The number of skilled health workers in India is well below the minimum threshold recommended by the World Health Organisation (WHO), new research shows.
The Global Health Workforce Alliance (GHWA) and WHO categorised India among the 57 countries at risk of severe crisis in terms of availability of human resources for health.
Most previous reports reveal that India falls short of the WHO’s threshold of 22.8 health professionals per 10,000 population, which has since been revised up to 44.5. Those studies, however, heavily relied on outdated data, casting a doubt on their credibility.
To uncover the true picture of India’s health workforce, a research team led by Anup Karan from the Indian Institute of Public Health in Delhi, calculated the number of health workers per 10,000 by analysing two sources of data.
One was National Sample Survey Organisation (NSSO) data on employment; the other was websites and reports providing information on health worker qualifications and registrations.
In a paper published in the journal BMJ Open, Karan and colleagues report that the two sources yielded significantly different results. The size of the total health workforce registered with different councils and associations was five million, compared to the NSSO estimate of 3.8 million.
There were 29 health workers per 10,000 people based on NSSO data, and 38 according to the registration data.
Most of the central and eastern Indian states have low density of health professionals, ranging from approximately 23 per 10,000 in Bihar to as low as seven in Jharkhand. The highest concentration is in Delhi, followed by Kerala, Punjab and Haryana.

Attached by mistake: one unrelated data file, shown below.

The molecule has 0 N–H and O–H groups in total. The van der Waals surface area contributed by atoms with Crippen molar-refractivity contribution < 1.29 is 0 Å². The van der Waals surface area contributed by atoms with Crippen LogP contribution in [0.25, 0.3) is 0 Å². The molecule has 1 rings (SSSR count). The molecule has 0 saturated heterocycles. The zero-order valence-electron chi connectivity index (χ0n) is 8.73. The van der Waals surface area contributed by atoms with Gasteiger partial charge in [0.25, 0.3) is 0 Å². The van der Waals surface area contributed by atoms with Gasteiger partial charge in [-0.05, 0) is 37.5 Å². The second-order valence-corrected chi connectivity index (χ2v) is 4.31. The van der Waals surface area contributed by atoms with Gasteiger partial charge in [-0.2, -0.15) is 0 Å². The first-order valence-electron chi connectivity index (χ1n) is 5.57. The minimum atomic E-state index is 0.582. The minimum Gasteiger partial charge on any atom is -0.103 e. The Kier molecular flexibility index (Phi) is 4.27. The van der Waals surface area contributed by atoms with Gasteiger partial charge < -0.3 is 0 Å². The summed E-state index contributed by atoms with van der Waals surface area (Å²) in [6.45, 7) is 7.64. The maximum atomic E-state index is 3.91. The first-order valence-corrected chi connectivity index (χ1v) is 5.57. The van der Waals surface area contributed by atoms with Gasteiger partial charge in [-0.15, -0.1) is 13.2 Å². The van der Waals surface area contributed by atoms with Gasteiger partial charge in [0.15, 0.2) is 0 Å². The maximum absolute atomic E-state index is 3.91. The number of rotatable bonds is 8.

“Our estimates also reveal that India has a large number of unqualified health professionals in the workforce,” says Karan. Adjusting for adequate qualifications reduced the density from 29 to 16 per 10,000, he notes.
On the revised figures, the density of formally qualified doctors declined from 5.9 to 4.5 per 10,000. Approximately 30% of all health workers and 15% of people claiming to be doctors reported their educational level below the higher secondary level.
The unqualified health workers also include quacks, traditional healers and bonesetters, who mostly work in rural areas. India has no clear policy on this type of health worker.
From a policy point of view, these estimates provide extremely useful information, says Karan, who adds that the research reveals the magnitude and types of issues that plague the health sectors in India.
The country faces a challenging task to meet WHO’s revised health worker threshold.
Karan believes that enhancing funding for the health sector, particularly improving the infrastructure and training levels, has huge potential in restoring the situation in India.
Policies designed to bring non-working qualified health professionals into mainstream employment, particularly women, can improve the situation, he adds.
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